“Unless a grain of wheat falls into the earth and dies, it remains just a single grain; but if it dies, it bears much fruit.” (John 12:24)
For me, this is one of the most beautiful lines in the Bible. It’s a poetic metaphor of transformation: from death comes new creation.
For me, that’s what the death of Christ Jesus is all about. Making us, and all the world, a new creation. It’s the work of God, that all of us can be about. Partners with God in the new creation.
People are starting to write about what life might be like after the pandemic. There are those who would be happy if everything simply went back to the way it was before. But it turns out, in hindsight, the way it was before wasn’t a blessing for so very many of our neighbors.
Going back to the way it was, would in some ways look the same as it did: religious services in person; weddings in any venue with any number of people; parties, nightclubs, concerts, ballgames, dining out, going to performances -- all the entertainment options that we miss. There’s no substitute for sharing the experience of a live audience! But to me, none of that is really the new creation. None of that is dying to the old ways, so that the fruits of new creation can emerge. The pandemic laid bare so much of the inequality in society, and in the world. The economic recovery, “the K shaped recovery” as it’s being called, shows the great majority of our neighbors are being left behind even as the privileged keep moving on up.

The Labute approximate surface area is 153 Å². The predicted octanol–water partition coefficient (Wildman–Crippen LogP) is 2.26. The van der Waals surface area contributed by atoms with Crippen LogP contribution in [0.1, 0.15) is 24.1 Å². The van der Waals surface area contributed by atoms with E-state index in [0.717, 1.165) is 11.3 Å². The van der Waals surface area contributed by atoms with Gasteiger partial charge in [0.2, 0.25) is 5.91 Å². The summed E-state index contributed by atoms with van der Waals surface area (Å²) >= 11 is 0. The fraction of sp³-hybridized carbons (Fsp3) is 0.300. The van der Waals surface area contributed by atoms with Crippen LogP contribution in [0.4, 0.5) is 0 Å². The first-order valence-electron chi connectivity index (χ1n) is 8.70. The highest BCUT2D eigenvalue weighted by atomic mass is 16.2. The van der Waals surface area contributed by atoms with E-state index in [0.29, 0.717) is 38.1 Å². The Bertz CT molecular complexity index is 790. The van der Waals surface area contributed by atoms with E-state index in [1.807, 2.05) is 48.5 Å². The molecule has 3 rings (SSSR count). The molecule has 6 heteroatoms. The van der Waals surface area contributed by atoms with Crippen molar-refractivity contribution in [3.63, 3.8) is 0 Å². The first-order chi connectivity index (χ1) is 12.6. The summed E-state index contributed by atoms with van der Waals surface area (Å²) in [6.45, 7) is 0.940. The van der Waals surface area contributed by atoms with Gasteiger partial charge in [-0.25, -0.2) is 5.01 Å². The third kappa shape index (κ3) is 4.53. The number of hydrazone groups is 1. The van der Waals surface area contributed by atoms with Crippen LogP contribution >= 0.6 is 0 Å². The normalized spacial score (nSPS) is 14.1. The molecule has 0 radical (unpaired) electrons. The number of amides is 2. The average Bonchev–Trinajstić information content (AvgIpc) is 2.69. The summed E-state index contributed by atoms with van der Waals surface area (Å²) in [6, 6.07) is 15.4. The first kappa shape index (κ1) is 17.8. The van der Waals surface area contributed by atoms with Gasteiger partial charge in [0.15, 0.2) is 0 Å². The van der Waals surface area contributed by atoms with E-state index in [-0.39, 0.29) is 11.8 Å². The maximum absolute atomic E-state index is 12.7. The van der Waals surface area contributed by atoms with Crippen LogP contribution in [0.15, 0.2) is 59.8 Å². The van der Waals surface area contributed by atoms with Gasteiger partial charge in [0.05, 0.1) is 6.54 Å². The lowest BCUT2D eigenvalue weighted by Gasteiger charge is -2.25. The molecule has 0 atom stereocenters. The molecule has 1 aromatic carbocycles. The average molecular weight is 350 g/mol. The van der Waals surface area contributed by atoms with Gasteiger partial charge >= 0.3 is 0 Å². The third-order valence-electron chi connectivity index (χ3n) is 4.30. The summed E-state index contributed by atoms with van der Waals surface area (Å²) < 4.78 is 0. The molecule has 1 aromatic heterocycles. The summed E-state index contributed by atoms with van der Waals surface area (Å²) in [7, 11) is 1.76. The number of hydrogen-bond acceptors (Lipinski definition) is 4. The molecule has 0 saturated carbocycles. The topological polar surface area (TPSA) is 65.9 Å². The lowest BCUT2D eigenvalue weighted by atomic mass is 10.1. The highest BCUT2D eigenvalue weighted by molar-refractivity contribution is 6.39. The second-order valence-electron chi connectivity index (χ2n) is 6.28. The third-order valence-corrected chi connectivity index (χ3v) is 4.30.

“Unless a grain of wheat falls in the earth and dies, it remains alone; but if it dies it bears much fruit.” Only in the death of the old ways, is the new creation able to bear its fruit. Christians say “Christ is the first fruits”, of the new creation God is always about. In Christ, the author of the universe, death, suffering, injustice, hatred, and violence are ultimately defeated! Transformation is already underway towards the new creation, because of what God has done for us in Christ. To me, that’s the great message of his death and resurrection. We aren’t there yet, of course. We see far too much of the old ways still among us. The Earth still suffers, with steadily rising global temperatures. The climate crisis, as Bill Gates tells us in his new book, will make this pandemic look like a piece of cake. Gates says if we don’t start dying to the old ways of fossil fueled industry, by the end of this century there will be hundreds of millions of people fleeing from the equator, creating massive upheaval and breakdown of human society.
The stakes are that high. How can we return to the old normal again? I think the old normal is always the path to stagnation, and death. Like birdfeeders that are never cleaned, becoming breeding grounds for salmonella. I think Christ calls Christians always to follow him into the new creation. Be partners with everyone, and with the Earth, in opening the doors, rolling away the stone, letting in the new creation that I’m sure is God’s will.